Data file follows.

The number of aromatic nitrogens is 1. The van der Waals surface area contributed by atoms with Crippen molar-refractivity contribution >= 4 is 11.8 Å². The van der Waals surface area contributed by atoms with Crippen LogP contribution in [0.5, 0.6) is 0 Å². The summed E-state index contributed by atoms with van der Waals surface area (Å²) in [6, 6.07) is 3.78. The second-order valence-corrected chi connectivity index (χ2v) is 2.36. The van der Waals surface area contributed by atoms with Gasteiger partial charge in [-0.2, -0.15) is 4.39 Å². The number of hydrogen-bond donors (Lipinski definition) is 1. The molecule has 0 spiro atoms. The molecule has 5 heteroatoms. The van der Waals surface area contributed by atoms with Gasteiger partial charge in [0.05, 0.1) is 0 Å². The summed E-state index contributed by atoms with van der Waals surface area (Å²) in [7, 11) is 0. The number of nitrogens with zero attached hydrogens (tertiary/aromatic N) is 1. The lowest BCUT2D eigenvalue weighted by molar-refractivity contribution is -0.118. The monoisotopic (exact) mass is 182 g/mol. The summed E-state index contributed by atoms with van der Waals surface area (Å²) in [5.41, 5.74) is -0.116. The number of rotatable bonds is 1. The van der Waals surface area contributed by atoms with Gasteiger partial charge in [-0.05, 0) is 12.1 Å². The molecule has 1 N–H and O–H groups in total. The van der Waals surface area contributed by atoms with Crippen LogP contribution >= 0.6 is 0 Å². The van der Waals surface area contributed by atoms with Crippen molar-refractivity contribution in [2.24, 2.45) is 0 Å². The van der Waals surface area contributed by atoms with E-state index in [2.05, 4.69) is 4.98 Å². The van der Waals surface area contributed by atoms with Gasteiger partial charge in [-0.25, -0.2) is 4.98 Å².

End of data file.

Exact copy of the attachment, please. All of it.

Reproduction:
The number of aromatic nitrogens is 1. The van der Waals surface area contributed by atoms with Crippen molar-refractivity contribution >= 4 is 11.8 Å². The van der Waals surface area contributed by atoms with Crippen LogP contribution in [0.5, 0.6) is 0 Å². The summed E-state index contributed by atoms with van der Waals surface area (Å²) in [6, 6.07) is 3.78. The second-order valence-corrected chi connectivity index (χ2v) is 2.36. The van der Waals surface area contributed by atoms with Gasteiger partial charge in [-0.2, -0.15) is 4.39 Å². The number of hydrogen-bond donors (Lipinski definition) is 1. The molecule has 0 spiro atoms. The molecule has 5 heteroatoms. The van der Waals surface area contributed by atoms with Gasteiger partial charge in [0.05, 0.1) is 0 Å². The summed E-state index contributed by atoms with van der Waals surface area (Å²) in [7, 11) is 0. The number of nitrogens with zero attached hydrogens (tertiary/aromatic N) is 1. The lowest BCUT2D eigenvalue weighted by molar-refractivity contribution is -0.118. The monoisotopic (exact) mass is 182 g/mol. The summed E-state index contributed by atoms with van der Waals surface area (Å²) in [5.41, 5.74) is -0.116. The number of rotatable bonds is 1. The van der Waals surface area contributed by atoms with Gasteiger partial charge in [-0.05, 0) is 12.1 Å². The molecule has 1 N–H and O–H groups in total. The van der Waals surface area contributed by atoms with Crippen LogP contribution >= 0.6 is 0 Å². The van der Waals surface area contributed by atoms with Crippen molar-refractivity contribution in [2.24, 2.45) is 0 Å². The van der Waals surface area contributed by atoms with E-state index in [2.05, 4.69) is 4.98 Å². The van der Waals surface area contributed by atoms with Gasteiger partial charge in [-0.25, -0.2) is 4.98 Å².